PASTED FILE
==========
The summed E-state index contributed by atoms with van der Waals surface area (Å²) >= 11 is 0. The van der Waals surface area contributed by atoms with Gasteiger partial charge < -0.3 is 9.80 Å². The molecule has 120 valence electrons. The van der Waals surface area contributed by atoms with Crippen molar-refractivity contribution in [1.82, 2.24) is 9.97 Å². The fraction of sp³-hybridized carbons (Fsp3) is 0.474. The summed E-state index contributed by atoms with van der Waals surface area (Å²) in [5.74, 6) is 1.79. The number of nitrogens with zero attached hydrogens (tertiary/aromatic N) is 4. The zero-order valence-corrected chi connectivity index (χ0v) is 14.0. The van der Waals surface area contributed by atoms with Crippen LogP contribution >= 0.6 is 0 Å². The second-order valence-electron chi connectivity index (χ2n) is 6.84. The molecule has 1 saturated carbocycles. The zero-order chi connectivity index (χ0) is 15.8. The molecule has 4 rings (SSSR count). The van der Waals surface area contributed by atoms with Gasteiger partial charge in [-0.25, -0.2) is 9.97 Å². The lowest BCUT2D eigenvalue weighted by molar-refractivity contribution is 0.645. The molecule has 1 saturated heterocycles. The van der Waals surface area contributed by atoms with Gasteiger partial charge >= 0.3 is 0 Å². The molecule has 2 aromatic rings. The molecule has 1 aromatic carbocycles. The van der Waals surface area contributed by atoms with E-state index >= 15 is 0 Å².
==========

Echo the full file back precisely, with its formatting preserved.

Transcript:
The summed E-state index contributed by atoms with van der Waals surface area (Å²) >= 11 is 0. The van der Waals surface area contributed by atoms with Gasteiger partial charge < -0.3 is 9.80 Å². The molecule has 120 valence electrons. The van der Waals surface area contributed by atoms with Crippen molar-refractivity contribution in [1.82, 2.24) is 9.97 Å². The fraction of sp³-hybridized carbons (Fsp3) is 0.474. The summed E-state index contributed by atoms with van der Waals surface area (Å²) in [5.74, 6) is 1.79. The number of nitrogens with zero attached hydrogens (tertiary/aromatic N) is 4. The zero-order valence-corrected chi connectivity index (χ0v) is 14.0. The van der Waals surface area contributed by atoms with Crippen LogP contribution >= 0.6 is 0 Å². The second-order valence-electron chi connectivity index (χ2n) is 6.84. The molecule has 1 saturated carbocycles. The zero-order chi connectivity index (χ0) is 15.8. The molecule has 4 rings (SSSR count). The van der Waals surface area contributed by atoms with Gasteiger partial charge in [-0.25, -0.2) is 9.97 Å². The lowest BCUT2D eigenvalue weighted by molar-refractivity contribution is 0.645. The molecule has 1 saturated heterocycles. The van der Waals surface area contributed by atoms with Gasteiger partial charge >= 0.3 is 0 Å². The molecule has 2 aromatic rings. The molecule has 1 aromatic carbocycles. The van der Waals surface area contributed by atoms with E-state index >= 15 is 0 Å².